July 30 (Bloomberg) -- Turkey will sign a free-trade agreement with South Korea on Aug. 1, paving the way to duty-free bilateral commerce, according to Turkish Economy Minister Zafer Caglayan.
The deal, to be signed in Ankara, will enable Turkish exporters to sell products to South Korea, whose imports were valued at $524 billion in 2011, on a preferred-partner basis, Caglayan said in an e-mailed statement yesterday.
Caglayan said 93 percent of Turkish goods sold to South Korea will be duty-free after the accord takes effect. The agreement will help Turkey close its trade gap with South Korea, which is selling 12 times more goods to Turkey than its Turkish purchases, he said. The two countries will have 10 years to abolish customs duties on their bilateral trade, he said.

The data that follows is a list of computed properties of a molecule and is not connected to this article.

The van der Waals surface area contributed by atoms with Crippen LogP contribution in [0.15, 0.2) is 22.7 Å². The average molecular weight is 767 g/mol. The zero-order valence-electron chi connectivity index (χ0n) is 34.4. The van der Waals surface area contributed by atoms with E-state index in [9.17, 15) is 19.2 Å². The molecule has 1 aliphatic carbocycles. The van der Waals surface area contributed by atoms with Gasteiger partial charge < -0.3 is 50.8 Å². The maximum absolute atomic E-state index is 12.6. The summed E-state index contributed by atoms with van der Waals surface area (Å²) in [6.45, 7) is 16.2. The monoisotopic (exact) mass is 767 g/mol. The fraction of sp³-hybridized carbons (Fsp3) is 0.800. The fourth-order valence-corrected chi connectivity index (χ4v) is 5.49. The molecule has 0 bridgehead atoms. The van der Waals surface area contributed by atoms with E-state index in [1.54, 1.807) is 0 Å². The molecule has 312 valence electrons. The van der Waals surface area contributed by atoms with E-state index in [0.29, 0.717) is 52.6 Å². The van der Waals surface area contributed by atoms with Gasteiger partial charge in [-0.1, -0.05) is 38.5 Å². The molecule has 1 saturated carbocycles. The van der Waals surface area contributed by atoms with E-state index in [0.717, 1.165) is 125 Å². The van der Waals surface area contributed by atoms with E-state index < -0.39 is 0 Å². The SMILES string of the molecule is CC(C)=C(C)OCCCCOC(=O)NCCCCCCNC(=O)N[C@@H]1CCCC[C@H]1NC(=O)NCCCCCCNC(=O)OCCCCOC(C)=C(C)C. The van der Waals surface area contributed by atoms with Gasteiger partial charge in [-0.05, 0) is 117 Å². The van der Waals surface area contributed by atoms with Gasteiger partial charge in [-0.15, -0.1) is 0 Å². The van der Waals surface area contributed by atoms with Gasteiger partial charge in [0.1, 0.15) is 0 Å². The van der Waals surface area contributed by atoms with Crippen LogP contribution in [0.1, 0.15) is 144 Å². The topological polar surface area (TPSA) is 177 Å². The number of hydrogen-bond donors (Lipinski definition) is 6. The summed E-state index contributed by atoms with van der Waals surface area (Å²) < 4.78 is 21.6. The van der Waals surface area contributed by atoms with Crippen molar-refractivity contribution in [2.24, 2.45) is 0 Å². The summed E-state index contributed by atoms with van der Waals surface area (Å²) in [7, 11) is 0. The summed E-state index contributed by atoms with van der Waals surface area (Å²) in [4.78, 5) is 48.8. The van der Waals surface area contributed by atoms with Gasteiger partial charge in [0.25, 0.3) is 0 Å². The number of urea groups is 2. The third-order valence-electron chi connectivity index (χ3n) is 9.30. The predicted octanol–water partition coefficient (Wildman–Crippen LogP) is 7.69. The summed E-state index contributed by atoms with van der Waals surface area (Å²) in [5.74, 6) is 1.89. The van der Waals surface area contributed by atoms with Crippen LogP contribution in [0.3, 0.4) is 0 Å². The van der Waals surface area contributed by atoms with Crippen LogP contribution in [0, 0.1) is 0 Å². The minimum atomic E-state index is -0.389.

The agreement will bring Turkish exporters to an equal level with those from the European Union and the U.S., which signed similar deals with South Korea that took effect in July 2011 and March 15, respectively, Caglayan said.
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